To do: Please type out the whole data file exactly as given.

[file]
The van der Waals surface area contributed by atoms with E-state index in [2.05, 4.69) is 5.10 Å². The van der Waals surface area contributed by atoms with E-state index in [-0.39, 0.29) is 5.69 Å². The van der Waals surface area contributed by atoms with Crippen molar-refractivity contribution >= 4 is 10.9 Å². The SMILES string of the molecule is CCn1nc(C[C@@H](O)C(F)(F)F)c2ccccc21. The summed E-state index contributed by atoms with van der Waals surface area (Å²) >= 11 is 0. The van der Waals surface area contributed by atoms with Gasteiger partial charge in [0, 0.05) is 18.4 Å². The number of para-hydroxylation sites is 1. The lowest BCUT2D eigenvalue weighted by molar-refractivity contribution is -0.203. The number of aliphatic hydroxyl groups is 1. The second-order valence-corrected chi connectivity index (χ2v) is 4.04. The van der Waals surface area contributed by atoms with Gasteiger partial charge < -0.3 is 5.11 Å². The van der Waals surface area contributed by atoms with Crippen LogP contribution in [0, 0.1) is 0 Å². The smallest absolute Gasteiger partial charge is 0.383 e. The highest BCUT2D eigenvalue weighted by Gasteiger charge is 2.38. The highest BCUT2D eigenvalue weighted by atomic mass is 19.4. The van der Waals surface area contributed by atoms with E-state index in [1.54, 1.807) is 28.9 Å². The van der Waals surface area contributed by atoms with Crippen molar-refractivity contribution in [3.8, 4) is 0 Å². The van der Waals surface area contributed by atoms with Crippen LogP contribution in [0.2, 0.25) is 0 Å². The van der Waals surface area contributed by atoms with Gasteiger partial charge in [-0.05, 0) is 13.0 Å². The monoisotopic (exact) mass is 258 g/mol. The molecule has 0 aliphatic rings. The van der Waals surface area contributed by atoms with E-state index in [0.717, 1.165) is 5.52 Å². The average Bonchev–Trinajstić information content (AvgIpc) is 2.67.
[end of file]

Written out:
The van der Waals surface area contributed by atoms with E-state index in [2.05, 4.69) is 5.10 Å². The van der Waals surface area contributed by atoms with E-state index in [-0.39, 0.29) is 5.69 Å². The van der Waals surface area contributed by atoms with Crippen molar-refractivity contribution >= 4 is 10.9 Å². The SMILES string of the molecule is CCn1nc(C[C@@H](O)C(F)(F)F)c2ccccc21. The summed E-state index contributed by atoms with van der Waals surface area (Å²) >= 11 is 0. The van der Waals surface area contributed by atoms with Gasteiger partial charge in [0, 0.05) is 18.4 Å². The number of para-hydroxylation sites is 1. The lowest BCUT2D eigenvalue weighted by molar-refractivity contribution is -0.203. The number of aliphatic hydroxyl groups is 1. The second-order valence-corrected chi connectivity index (χ2v) is 4.04. The van der Waals surface area contributed by atoms with Gasteiger partial charge < -0.3 is 5.11 Å². The van der Waals surface area contributed by atoms with Crippen LogP contribution in [0, 0.1) is 0 Å². The smallest absolute Gasteiger partial charge is 0.383 e. The highest BCUT2D eigenvalue weighted by Gasteiger charge is 2.38. The highest BCUT2D eigenvalue weighted by atomic mass is 19.4. The van der Waals surface area contributed by atoms with E-state index in [1.54, 1.807) is 28.9 Å². The van der Waals surface area contributed by atoms with Crippen molar-refractivity contribution in [3.8, 4) is 0 Å². The van der Waals surface area contributed by atoms with Crippen LogP contribution in [0.2, 0.25) is 0 Å². The van der Waals surface area contributed by atoms with Gasteiger partial charge in [-0.05, 0) is 13.0 Å². The monoisotopic (exact) mass is 258 g/mol. The molecule has 0 aliphatic rings. The van der Waals surface area contributed by atoms with E-state index in [0.717, 1.165) is 5.52 Å². The average Bonchev–Trinajstić information content (AvgIpc) is 2.67.